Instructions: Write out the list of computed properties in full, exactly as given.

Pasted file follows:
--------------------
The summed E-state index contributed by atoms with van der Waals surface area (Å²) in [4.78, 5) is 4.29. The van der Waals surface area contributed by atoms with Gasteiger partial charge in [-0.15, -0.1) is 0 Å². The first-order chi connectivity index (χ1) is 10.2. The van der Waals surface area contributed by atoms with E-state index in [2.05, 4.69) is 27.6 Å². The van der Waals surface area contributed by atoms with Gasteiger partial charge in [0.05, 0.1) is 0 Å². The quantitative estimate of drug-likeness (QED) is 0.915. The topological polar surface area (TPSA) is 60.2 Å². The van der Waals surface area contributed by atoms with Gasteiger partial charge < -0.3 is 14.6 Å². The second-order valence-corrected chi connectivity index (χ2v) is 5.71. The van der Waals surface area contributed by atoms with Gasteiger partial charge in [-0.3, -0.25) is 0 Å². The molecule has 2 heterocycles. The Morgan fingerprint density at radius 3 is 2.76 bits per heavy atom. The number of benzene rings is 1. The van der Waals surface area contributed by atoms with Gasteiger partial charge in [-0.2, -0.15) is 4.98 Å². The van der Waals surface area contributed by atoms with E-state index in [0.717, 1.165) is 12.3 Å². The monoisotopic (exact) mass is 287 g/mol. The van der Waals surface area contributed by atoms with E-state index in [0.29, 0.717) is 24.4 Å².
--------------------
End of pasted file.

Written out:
The summed E-state index contributed by atoms with van der Waals surface area (Å²) in [4.78, 5) is 4.29. The van der Waals surface area contributed by atoms with Gasteiger partial charge in [-0.15, -0.1) is 0 Å². The first-order chi connectivity index (χ1) is 10.2. The van der Waals surface area contributed by atoms with E-state index in [2.05, 4.69) is 27.6 Å². The van der Waals surface area contributed by atoms with Gasteiger partial charge in [0.05, 0.1) is 0 Å². The quantitative estimate of drug-likeness (QED) is 0.915. The topological polar surface area (TPSA) is 60.2 Å². The van der Waals surface area contributed by atoms with Gasteiger partial charge < -0.3 is 14.6 Å². The second-order valence-corrected chi connectivity index (χ2v) is 5.71. The van der Waals surface area contributed by atoms with Gasteiger partial charge in [-0.3, -0.25) is 0 Å². The molecule has 2 heterocycles. The Morgan fingerprint density at radius 3 is 2.76 bits per heavy atom. The number of benzene rings is 1. The van der Waals surface area contributed by atoms with Gasteiger partial charge in [-0.2, -0.15) is 4.98 Å². The van der Waals surface area contributed by atoms with E-state index in [0.717, 1.165) is 12.3 Å². The monoisotopic (exact) mass is 287 g/mol. The van der Waals surface area contributed by atoms with E-state index in [0.29, 0.717) is 24.4 Å².